All that said, it is typically unethical to prove causation definitively because it would require a clinical trial where one group was assigned to the “cause” (e.g., smoking or cholesterol) and the other not. Accordingly, science goes as far as it can with disease causation and then switches to disease prevention and treatment, which can usually be ethically tested. Research done this way has been on balance quite successful, the author’s counterexamples notwithstanding.

    The author is correct about one thing: the diminishing returns of medical research. Most of the low hanging fruit have been harvested and current efforts are only making marginal progress. Absent a home run cure for some of life’s most perplexing maladies and given the current desire to reign in health care costs, there may soon come a time when the marginal cost-benefit of most medical research is considered prohibitively high.

    BTW, like phil_style in #1, this article reminded me of creationist reasoning: that if we can’t easily figure out the root cause of something we should give up looking.

  • Susan N.

    Joe, re: bioethics — did you see the recent news report that scientists had concluded some research on the H1N1 virus, namely how it is spread, but that the gov’t. had prohibited the publication of their findings on the basis of national security risk? The gov’t. fears that the information would be used by bio-terrorists.

    I wonder who will be privy to those findings? The CDC? The average doctor won’t know, presumably, and how, I wonder, will that affect ongoing prevention and treatment for H1N1 flu strain?

  • E.G.

    “Does the complexity inherent in biology undermine the search for cause and effect on which science is based?”


    1. Anecdotal evidence: We figure stuff out reasonably well.

    2. The charge of reductionism is , itself, reductionist. Most biologists, myself included, actually recognize the inherent complexity and query across multiple scales to more fully understand interacting systems.

  • Before reading your post, I will answer your question.

    Yes, science is failing us. Science will always fail us. Science is not God. Only God will never fail us. This is not to say that science is not a worthy pursuit, as the gathering of knowledge should (and often does, but not always) lead to truth, and the truth, as Jesus told us, will set us free.

    Now I will read your post.

  • Susan N.

    Addendum to my #12 post…I looked up the article at CNN that I referenced. I misstated the flu strain: It is H5N1.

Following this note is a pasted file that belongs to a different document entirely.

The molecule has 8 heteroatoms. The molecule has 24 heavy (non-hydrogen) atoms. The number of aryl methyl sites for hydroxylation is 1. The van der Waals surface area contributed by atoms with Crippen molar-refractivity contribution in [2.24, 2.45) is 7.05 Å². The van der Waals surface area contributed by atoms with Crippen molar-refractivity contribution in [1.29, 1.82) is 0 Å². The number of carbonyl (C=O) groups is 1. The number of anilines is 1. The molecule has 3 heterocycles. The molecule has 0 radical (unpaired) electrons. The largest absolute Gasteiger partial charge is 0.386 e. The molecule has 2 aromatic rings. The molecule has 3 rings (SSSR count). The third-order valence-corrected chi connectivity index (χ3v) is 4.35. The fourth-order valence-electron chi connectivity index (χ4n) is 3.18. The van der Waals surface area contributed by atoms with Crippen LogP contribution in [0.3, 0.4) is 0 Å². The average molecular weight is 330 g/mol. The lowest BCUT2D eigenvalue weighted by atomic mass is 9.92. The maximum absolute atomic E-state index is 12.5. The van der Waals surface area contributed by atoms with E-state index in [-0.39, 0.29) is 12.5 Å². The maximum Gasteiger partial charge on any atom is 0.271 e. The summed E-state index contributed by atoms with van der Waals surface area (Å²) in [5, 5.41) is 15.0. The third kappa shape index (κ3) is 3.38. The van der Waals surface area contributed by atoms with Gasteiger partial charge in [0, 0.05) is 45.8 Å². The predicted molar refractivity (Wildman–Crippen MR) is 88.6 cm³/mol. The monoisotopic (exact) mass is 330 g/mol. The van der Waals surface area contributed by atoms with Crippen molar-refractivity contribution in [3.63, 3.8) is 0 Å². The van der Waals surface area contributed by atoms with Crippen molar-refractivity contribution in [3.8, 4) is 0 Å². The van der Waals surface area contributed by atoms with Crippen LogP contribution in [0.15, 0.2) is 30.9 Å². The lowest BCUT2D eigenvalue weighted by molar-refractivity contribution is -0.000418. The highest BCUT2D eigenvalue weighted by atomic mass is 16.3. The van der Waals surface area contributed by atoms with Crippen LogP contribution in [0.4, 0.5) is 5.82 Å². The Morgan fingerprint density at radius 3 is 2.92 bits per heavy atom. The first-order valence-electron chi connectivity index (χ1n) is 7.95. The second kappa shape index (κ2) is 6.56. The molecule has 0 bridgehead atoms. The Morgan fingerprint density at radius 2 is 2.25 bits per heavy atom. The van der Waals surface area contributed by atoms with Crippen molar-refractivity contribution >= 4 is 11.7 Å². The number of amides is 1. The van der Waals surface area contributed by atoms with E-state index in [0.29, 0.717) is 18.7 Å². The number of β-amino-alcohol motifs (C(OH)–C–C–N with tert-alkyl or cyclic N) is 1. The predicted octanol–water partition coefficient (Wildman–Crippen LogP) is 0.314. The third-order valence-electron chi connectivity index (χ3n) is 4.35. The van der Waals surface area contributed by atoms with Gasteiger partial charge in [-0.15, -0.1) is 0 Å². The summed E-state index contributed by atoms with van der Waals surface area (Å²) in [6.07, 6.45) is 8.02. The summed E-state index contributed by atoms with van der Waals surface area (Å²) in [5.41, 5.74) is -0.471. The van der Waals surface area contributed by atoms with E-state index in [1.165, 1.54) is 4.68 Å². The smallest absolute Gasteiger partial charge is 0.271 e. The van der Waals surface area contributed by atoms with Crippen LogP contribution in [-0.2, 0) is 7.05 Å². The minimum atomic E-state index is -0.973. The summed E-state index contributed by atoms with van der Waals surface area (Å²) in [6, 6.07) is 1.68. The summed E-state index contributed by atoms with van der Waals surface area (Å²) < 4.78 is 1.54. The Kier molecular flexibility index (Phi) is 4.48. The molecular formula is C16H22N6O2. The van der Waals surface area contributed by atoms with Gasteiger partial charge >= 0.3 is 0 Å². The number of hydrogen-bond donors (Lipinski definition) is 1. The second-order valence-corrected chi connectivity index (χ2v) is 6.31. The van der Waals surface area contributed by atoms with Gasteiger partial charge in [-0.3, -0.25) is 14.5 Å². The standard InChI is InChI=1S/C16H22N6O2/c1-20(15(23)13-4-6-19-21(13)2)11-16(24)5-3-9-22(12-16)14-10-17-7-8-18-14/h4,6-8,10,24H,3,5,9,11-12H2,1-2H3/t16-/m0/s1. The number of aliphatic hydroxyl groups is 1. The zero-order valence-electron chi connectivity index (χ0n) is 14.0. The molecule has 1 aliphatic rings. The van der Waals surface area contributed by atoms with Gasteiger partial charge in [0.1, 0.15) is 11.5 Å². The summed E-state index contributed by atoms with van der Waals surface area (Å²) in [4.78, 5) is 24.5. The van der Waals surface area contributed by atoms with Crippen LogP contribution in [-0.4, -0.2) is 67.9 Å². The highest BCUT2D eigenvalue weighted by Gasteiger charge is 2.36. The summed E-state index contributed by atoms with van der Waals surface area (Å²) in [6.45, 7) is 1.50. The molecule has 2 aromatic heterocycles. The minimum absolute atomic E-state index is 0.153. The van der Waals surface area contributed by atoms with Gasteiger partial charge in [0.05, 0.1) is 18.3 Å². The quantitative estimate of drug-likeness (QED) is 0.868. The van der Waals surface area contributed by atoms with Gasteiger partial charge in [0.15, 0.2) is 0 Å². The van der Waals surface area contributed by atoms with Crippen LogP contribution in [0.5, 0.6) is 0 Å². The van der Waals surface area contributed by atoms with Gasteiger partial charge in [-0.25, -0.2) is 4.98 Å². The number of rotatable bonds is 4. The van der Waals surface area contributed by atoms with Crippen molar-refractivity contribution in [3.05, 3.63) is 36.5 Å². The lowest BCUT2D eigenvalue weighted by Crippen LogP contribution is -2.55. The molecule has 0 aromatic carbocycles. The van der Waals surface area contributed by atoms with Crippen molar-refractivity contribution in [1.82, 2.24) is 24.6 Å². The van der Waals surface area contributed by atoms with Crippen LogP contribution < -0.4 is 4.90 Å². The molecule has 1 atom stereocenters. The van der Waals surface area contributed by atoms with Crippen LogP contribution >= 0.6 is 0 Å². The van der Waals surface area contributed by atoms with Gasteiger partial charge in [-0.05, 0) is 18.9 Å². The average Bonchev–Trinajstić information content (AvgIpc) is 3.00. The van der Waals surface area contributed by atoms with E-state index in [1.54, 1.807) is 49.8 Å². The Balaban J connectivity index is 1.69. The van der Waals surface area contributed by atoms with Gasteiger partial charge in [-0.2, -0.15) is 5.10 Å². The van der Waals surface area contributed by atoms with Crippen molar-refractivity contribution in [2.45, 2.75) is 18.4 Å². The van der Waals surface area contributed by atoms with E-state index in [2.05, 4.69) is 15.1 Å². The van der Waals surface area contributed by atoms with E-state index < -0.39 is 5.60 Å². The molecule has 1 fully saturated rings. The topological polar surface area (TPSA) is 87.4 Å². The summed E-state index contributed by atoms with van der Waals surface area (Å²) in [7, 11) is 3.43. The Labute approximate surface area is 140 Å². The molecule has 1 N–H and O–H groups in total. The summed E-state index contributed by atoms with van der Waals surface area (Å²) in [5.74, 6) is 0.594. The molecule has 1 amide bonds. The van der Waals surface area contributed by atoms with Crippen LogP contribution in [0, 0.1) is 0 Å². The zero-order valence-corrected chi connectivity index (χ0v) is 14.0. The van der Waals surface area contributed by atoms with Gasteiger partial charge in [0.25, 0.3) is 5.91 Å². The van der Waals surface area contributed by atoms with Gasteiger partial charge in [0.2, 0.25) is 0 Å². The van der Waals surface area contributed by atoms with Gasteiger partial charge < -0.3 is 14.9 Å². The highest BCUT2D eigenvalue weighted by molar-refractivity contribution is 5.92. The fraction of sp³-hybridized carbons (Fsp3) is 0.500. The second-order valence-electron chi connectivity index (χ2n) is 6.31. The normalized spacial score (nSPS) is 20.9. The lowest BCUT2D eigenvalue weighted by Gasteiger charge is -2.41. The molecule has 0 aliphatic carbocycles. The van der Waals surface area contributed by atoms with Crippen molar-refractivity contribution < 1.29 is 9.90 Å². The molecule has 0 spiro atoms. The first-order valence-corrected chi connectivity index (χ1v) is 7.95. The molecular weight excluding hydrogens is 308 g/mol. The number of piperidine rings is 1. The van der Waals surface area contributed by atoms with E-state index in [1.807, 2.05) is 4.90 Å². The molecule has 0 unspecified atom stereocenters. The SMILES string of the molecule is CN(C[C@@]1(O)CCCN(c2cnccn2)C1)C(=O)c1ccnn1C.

Here’s the link:

  • RJS (#8),

    I agree that Lehrer is too quick to jetison causality. Our inability to fully understand how various pieces in certain complex systems work together to lead to a particular result doesn’t mean causation isn’t real. Neither does the fact that we might have been too quick at times to attribute causal significance to something that turns out not to be causal. But, it seems like many are questioning causation today in part because of indeterminancy at the quantum level. In your opinion, does quantum physics actually call causation into question or is there a way to understand quantum events that is consistent with our understanding of cause and effect?

  • I take a more positive view of this article. I agree with him that causes are human not facts. “Causes” are mental abstractions that to one degree or another correspond with the interacting variables as they really behave. While we can have much higher degrees of confidence about some abstractions than others, they are all still abstractions.

    I had the privilege of hearing two MDs last summer speak about complexity in medical care. One was a researcher at John Hopkins and the other an innovative private practice physician in Montana. The researcher pointed to a number of examples of the unfolding complexity they are finding as they try to understand various medical issues. Dwarfism is one I recall him discussing. It turns out there are more than thirty scenarios (if I’m recalling correctly) with varying degrees of overlap that can result in dwarf features. Controlling and analyzing the variables is mind-boggling. What he was pushing against was the mechanistic idea that we can simply A) identify problem with alternative desired outcome, B) identify cause (as though there is an isolated “thing” called a “cause”), and C) manipulate the cause to achieve the desired outcome.

    There was a fascinating article in Stanford Social Innovation Review last year called /*Collective Impact